During the past 12 elections, there was an even split. Republican candidates won 6 times, and Democrat candidates won 6 times. However, Republican candidates only won 4 times as measured in terms of popular votes, while Democratic candidates won 8 times. The winner-takes-all approach seems to benefit the Republican party more than the Democratic party.
Total voting population is gradually increasing throughout the years as well, which could be driven by the increase of population and the increase in voter turnout.
In this lollipop chart below, I plotted the margin of victory by election. This data point is calculated by taking the difference between the two party votes aggregated at the national level, dividing it by the total votes, and then taking the absolute value of it.
Four observations emerge from this plot:
- On average, the winning party has a 6% lead over the other party.
- Two of the largest lead in the 1980 and 1984 election was Ronald Reagan’s defeating first Jimmy Carter and then Walter Mondale.
- The 2000 election was essentially decided by the Supreme Court of the United States.
- This raises the question of whether or not our country is becoming more divided after the 2008 election as the vote margin difference as measured by percentage is below the average?
Now, let's take a closer look at the state level election results. This heat map plots election year on the x-axis. On the y-axis, we have our 50 states on the left hand side, on the right hand side, I calculated the state level votes difference in percentage between the Republican party and the Democratic party. A positive number means the Republican candidate won that state in that year. Conversely, a negative number means the Democrat candidate won that state in that year. Sticking to our color code, red indicates a Republican lead, and blue indicates a Democrat lead. The bigger the lead is, the darker the color gets.
I admit that it is difficult to spot any patterns from the heat map above. What if we group the states by their geographic regions?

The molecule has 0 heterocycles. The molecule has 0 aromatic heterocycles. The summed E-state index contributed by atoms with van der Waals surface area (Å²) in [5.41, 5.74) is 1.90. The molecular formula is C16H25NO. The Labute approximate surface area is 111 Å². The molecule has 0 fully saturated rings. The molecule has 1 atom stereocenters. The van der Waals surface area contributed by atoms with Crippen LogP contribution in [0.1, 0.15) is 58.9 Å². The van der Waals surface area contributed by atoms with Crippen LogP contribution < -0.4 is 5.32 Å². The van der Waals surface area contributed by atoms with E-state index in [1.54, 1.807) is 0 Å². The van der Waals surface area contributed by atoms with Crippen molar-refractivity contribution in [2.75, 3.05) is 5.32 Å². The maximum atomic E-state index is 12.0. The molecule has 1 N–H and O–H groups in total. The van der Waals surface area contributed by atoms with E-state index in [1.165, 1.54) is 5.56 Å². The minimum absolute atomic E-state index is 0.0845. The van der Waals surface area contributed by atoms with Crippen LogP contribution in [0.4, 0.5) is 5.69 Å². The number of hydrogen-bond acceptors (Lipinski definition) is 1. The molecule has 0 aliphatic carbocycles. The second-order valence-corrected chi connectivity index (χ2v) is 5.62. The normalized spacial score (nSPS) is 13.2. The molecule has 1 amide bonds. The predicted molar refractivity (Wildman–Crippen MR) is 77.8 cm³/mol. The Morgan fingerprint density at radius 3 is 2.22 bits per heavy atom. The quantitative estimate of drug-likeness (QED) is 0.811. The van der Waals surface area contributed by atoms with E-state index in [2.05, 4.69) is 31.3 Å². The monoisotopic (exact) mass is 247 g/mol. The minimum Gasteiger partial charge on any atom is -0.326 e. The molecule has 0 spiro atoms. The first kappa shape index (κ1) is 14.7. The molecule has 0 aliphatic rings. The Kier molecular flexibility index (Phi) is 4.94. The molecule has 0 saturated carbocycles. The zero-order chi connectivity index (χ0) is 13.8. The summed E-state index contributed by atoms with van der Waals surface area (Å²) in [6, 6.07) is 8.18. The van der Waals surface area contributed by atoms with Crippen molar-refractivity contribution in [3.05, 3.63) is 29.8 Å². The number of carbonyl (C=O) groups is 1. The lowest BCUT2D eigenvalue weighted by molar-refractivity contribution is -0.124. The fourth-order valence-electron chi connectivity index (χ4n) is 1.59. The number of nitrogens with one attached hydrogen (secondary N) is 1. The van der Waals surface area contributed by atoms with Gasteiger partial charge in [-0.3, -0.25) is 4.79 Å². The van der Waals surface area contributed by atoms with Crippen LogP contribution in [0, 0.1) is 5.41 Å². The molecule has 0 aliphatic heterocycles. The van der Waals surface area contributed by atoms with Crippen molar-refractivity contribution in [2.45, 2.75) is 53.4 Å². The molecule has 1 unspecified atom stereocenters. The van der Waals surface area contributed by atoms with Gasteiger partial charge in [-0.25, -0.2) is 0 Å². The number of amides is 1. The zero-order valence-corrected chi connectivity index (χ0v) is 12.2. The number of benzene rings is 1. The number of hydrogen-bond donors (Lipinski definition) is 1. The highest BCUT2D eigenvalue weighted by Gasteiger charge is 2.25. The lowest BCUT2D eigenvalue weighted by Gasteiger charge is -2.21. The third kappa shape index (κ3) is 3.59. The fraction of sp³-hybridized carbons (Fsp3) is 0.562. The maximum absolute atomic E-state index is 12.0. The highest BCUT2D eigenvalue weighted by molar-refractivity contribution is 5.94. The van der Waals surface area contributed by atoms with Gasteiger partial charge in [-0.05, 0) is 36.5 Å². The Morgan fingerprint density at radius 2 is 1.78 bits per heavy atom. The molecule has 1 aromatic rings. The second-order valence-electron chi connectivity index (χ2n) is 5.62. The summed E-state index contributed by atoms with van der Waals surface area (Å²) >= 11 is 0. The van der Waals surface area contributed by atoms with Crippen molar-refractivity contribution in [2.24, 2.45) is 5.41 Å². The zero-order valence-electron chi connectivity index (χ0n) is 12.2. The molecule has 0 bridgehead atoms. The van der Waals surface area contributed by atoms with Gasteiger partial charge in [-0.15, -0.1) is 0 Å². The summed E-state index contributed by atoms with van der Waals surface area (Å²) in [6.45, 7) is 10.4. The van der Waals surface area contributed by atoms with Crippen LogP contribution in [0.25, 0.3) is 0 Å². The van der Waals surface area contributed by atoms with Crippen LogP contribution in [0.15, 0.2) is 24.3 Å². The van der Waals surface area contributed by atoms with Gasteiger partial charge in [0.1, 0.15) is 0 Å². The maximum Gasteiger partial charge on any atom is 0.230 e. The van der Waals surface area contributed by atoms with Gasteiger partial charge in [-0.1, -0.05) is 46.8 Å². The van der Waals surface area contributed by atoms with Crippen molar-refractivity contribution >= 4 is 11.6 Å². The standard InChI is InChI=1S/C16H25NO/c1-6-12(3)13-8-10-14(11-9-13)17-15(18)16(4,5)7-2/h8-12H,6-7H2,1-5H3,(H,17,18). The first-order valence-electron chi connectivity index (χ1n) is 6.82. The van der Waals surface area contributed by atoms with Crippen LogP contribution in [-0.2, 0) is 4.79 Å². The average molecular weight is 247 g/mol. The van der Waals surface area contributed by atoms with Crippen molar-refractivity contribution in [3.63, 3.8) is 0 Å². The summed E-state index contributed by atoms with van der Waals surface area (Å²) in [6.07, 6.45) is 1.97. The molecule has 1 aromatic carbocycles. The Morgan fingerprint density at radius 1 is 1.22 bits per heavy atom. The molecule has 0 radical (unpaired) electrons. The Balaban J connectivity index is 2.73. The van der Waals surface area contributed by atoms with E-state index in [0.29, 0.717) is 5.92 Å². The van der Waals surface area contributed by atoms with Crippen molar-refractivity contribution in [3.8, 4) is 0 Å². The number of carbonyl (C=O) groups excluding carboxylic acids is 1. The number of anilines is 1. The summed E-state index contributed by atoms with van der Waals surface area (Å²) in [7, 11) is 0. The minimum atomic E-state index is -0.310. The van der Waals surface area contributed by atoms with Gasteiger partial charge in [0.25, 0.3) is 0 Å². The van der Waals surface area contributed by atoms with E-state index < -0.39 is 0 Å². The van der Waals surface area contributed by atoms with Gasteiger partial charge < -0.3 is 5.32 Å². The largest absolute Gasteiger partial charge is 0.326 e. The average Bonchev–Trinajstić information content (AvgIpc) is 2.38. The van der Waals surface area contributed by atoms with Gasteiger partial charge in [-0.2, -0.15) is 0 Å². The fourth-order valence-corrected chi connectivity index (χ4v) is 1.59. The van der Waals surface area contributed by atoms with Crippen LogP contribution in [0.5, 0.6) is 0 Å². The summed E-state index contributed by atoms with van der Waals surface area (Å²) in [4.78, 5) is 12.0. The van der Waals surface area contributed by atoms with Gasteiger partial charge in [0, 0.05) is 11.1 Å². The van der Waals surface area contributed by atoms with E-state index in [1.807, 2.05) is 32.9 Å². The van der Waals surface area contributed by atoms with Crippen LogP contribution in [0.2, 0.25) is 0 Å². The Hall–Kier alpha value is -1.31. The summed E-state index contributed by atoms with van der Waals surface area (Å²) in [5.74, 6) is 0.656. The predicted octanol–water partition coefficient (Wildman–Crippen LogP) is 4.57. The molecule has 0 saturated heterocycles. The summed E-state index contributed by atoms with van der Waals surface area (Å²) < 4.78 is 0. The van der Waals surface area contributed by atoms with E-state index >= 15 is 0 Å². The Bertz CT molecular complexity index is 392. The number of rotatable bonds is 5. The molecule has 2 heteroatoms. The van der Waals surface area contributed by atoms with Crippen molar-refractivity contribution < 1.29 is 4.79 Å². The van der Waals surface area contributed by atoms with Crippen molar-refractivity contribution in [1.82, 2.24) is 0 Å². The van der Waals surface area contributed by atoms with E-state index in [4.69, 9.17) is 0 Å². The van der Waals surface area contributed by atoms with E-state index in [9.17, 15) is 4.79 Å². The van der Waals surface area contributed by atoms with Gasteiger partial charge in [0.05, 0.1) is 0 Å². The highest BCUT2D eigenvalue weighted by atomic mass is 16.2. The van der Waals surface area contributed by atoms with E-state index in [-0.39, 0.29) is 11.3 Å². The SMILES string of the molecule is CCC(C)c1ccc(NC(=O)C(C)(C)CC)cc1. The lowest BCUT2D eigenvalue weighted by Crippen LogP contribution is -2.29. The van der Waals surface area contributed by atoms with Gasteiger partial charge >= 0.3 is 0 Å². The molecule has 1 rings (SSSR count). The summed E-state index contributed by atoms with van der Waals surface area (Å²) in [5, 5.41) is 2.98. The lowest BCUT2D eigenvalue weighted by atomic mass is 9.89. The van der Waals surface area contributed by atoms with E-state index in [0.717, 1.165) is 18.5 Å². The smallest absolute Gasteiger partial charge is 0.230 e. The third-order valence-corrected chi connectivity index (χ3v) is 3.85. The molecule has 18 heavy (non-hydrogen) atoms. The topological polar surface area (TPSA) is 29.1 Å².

From below heat map focusing on southern states, we can observe some key turning points:
- Delaware turned blue during the 1992 election and remained a blue state after that.
- Election years 1992 and 1996 were the last two elections that Arkansas turned blue. Bill Clinton is the last Democratic candidate to win the state of Arkansas.
- Most of the southern states stayed solid red states during and after the 2000 election.
In the heat map below that focuses on midwest states, we can see that Illinois turned blue during the 1992 election and didn't change its party alignment after that.
The heat map below that focuses on mountain states shows New Mexico turned blue for Bill Clinton in 1992 and 1996 but flipped for George W.Bush in 2000 and 2004. It flipped again for Barack Obama and remains a blue state ever since.
Now let’s look at the northeast region and Pacific region together. You can see that all the Blue states that we know today turned blue before or during the 1992 election, which marked a significant shift in the political landscape.
California joined Washington and Oregon in the blue column, and the Northeast mostly solidified as Democratic states. The “blueing” of the east coast and west coast is likely the result of a combination of 1) the changing demographics where the voter base became more diverse and 2) the rightward tack of the Republican party that started in the 80s during the Reagan administration.